Teaching Your Kids to Change the World

By Ron Luce

One of our biggest responsibilities as parents is not only to protect our kids from culture but to help them be the shapers of culture. Ninety-eight percent of people are followers; 2 percent are the shapers of culture. 

How do we get our kids into the 2 percent who are shapers of culture? How do we get them to be the dreamers for their generation, inventing the gadgets, writing the songs, driving the businesses, running for political office and sitting on school boards? It starts while they are young. As moms and dad, we need to be about the business of sparking the desire and planting the seed in their hearts to creatively dream when they are very, very young. 

We have told our kids from the beginning that they were born to change the world. They were born to make a difference. We put them to sleep at night praying over them, “God you Hannah (Charity, Cameron) to change the world. Use her to make a difference…to touch people’s lives.” From the youngest age, that seed was planted in their minds and hearts; they grew up believing they really can change the world and make a difference. 

Our goal as parents is not just for our kids to become “good” members of society. We need to raise them to be change agents. We need to raise them to take the values we have instilled in them, harnessed with a passion for God, and inspire them to reach out to people. We multiply the impact we have had on their lives to countless others, as they reach out. Let me give you some practical ways that you can do this for your kids. 

Encourage Them to Be Others-Oriented 
From a very young age, encourage your children to be “others-oriented.” For example, when your kids decide to get entrepreneurial, as most kids will, you can encourage them to mow lawns and sell lemonade so that they can donate the money to help other people, not just satisfy their own purchasing power. In a similar vein, when they do want things, instead of buying them everything they want, teach them to find enterprising ways of earning money. They need to learn how to save for things they want to buy.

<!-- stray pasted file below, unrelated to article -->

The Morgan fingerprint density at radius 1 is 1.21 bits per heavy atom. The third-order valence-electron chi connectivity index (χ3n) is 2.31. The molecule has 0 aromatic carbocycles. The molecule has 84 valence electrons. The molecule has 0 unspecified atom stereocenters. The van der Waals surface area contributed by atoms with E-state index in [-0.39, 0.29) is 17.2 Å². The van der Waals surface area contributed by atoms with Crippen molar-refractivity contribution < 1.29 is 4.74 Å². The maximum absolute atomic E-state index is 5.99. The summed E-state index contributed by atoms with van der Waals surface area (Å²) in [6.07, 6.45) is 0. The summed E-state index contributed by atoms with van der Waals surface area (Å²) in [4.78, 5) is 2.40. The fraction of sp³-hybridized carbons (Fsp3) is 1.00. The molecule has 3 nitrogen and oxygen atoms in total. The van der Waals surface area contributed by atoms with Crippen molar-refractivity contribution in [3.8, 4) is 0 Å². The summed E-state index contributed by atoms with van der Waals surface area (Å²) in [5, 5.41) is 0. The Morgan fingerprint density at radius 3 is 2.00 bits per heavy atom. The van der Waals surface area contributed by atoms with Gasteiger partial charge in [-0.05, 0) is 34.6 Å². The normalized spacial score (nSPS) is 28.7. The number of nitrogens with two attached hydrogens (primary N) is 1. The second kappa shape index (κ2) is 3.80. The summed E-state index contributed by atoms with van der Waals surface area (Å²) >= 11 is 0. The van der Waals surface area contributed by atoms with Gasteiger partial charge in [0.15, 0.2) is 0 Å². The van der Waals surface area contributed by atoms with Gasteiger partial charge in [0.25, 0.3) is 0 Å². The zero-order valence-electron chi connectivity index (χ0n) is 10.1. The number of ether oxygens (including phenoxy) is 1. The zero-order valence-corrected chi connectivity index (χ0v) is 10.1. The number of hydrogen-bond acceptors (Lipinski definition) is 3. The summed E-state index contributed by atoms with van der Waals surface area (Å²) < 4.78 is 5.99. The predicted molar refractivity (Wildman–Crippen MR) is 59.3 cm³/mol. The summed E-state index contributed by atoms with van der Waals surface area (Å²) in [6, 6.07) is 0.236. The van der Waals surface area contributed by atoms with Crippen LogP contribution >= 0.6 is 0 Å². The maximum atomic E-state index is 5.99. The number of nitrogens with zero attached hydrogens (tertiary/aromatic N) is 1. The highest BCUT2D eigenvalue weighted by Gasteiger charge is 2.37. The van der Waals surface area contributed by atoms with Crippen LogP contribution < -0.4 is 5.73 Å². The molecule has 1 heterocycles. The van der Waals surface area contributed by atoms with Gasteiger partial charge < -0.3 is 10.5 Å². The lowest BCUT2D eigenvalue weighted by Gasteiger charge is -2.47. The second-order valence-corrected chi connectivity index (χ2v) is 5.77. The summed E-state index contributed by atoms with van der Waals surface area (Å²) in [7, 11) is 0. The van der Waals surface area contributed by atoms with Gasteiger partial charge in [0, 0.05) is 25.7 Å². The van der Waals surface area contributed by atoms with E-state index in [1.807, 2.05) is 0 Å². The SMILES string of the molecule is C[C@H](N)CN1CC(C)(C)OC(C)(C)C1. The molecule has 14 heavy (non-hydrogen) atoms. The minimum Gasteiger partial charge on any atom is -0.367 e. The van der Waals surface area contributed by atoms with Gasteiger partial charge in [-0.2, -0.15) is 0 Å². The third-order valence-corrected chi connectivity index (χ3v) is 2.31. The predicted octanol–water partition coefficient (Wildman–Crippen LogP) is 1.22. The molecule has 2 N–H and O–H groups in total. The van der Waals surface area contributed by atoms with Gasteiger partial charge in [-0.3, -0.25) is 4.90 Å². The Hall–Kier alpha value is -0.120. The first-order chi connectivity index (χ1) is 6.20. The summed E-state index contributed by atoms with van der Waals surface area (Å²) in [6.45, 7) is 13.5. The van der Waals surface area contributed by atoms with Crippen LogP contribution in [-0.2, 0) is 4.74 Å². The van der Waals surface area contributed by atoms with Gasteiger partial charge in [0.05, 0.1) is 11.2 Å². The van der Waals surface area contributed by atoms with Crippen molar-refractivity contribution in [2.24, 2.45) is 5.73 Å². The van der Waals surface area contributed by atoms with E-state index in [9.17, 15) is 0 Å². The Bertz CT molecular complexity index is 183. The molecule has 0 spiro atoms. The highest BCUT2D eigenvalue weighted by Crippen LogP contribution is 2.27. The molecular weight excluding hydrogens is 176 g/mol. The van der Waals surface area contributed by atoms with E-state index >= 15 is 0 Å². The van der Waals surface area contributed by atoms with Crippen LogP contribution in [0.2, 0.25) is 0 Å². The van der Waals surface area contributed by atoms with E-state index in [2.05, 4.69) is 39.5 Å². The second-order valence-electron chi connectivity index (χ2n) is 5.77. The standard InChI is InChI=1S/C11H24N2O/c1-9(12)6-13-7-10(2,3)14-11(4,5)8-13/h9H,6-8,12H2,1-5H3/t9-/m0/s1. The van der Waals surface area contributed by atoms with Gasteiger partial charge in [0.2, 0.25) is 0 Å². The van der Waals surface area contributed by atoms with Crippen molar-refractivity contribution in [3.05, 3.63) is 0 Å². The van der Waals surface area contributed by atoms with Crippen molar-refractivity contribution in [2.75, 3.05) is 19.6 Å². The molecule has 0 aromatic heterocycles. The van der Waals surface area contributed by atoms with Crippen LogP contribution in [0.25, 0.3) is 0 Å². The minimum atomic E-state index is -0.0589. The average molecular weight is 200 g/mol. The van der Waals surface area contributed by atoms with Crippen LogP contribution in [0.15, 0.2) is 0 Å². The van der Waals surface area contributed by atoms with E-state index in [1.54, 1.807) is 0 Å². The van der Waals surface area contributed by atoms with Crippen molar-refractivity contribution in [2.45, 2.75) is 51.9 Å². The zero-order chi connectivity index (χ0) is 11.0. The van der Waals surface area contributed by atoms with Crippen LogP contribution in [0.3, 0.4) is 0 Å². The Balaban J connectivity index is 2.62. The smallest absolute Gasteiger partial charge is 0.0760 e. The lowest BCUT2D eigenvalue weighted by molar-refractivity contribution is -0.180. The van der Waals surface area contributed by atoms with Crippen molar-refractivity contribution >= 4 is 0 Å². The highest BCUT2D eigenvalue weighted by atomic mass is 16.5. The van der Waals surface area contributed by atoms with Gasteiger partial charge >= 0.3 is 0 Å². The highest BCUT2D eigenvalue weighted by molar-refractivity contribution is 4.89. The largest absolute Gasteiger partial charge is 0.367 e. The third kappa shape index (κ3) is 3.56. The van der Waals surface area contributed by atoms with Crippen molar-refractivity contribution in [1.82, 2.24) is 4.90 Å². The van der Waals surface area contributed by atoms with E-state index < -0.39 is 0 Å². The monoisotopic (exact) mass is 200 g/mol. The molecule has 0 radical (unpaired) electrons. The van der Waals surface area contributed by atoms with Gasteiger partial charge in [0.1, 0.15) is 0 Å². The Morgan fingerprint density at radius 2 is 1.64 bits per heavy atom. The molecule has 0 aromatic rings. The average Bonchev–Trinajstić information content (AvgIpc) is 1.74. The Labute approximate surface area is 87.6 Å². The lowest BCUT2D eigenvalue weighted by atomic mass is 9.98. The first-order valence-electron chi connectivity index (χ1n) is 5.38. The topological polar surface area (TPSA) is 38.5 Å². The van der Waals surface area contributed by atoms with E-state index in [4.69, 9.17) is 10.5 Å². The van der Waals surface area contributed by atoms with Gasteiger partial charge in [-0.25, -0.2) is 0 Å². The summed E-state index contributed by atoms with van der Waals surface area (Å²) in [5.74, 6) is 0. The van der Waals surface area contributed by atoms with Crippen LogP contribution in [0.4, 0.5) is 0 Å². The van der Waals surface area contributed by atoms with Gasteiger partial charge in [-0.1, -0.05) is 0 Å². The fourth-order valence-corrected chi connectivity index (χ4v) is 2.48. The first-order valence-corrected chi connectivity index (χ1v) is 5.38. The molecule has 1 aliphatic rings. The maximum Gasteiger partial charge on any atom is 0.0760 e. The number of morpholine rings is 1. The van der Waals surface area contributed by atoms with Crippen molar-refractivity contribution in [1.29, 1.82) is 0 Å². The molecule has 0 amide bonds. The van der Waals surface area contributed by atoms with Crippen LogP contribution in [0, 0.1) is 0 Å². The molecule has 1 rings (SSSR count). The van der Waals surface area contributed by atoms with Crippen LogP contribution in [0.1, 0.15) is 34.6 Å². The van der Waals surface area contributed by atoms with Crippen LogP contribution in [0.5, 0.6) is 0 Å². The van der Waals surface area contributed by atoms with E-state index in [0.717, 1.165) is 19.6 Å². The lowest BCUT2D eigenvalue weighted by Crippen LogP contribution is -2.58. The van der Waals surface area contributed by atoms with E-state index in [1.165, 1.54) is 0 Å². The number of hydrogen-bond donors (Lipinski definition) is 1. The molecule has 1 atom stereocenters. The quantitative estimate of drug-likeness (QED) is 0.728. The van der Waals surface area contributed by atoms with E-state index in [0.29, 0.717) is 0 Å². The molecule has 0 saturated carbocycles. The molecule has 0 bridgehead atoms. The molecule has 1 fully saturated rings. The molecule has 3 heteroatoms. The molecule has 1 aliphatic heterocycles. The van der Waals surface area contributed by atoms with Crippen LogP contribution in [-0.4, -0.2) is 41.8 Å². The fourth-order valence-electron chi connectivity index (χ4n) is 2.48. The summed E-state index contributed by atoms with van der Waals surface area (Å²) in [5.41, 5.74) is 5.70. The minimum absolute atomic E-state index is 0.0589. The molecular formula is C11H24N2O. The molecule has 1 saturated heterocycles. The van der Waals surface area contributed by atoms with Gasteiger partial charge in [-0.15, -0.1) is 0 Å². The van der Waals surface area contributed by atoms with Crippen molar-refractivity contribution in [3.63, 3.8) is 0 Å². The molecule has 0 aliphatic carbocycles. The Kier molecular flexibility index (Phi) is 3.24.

Help Them Pursue Small Dreams 
When can teach our children to be opportunistic. When my oldest daughter, Hannah, was 13, she had an idea that she wanted to use the Internet to help preteen girls through a website she wanted to create. I got a mentor to help her learn how to do a little bit of programming. She wrote the code for a website called girlofgod.com. She had all kinds of ideas on how she was going to do the art. 

It was thrilling. She got lots of preteen girls on that site and ministered to them. The vision did not continue for very long, but it was a fantastic life lesson for her. She saw this truth: “If I have a dream, I can learn how to go about achieving it, and I can accomplish something.” Help your kids find opportunities to impact other people and not just indulge themselves; and then show them how to take the vision from an idea stage to completion. 

Defy Selfish Logic 
All throughout our kids’ growing-up years, we had a special Christmas morning tradition. After eating breakfast, we got ready to leave the house for what my wife and I felt was one of the most important holiday traditions before openings gifts: We would serve the meal at the local Salvation Army. 

We did this to send a message to our children that Christmas is about serving, not just indulging ourselves. Inevitably, we would end up having some conversations with people who were really hurting, listening to them and praying fo them. Look for various ways to plant seeds in your kids about being others-centered. 

Out-of-the-Box Experiences 
One of the greatest things you can do is help your kids want to serve and impact other people. You can provoke this by giving them experiences that are way out of the box. Sending them to summer camp is great, but finding a camp that doesn’t indulge them makes a bigger impact. 

Look for something that teaches them to be closer to God or gain a skill. Some examples would be leadership camp like Student Leadership University, basketball camp, acting camp or anything else that will give them a skill they can use even in their high school years to serve others and become excellent at something. 

One of the greatest things you can do is help your kids go on a missions trip in another part of the world. There they can see how other people live who are far less fortunate than we are in America. Start doing this at a young age. If MTV is targeting kids at younger and younger ages, then so must we. We must plant in our kids a desire to really make a difference and change the world. 

Battle Cry for a Generation by Ron Luce 
Teen Mania Ministries
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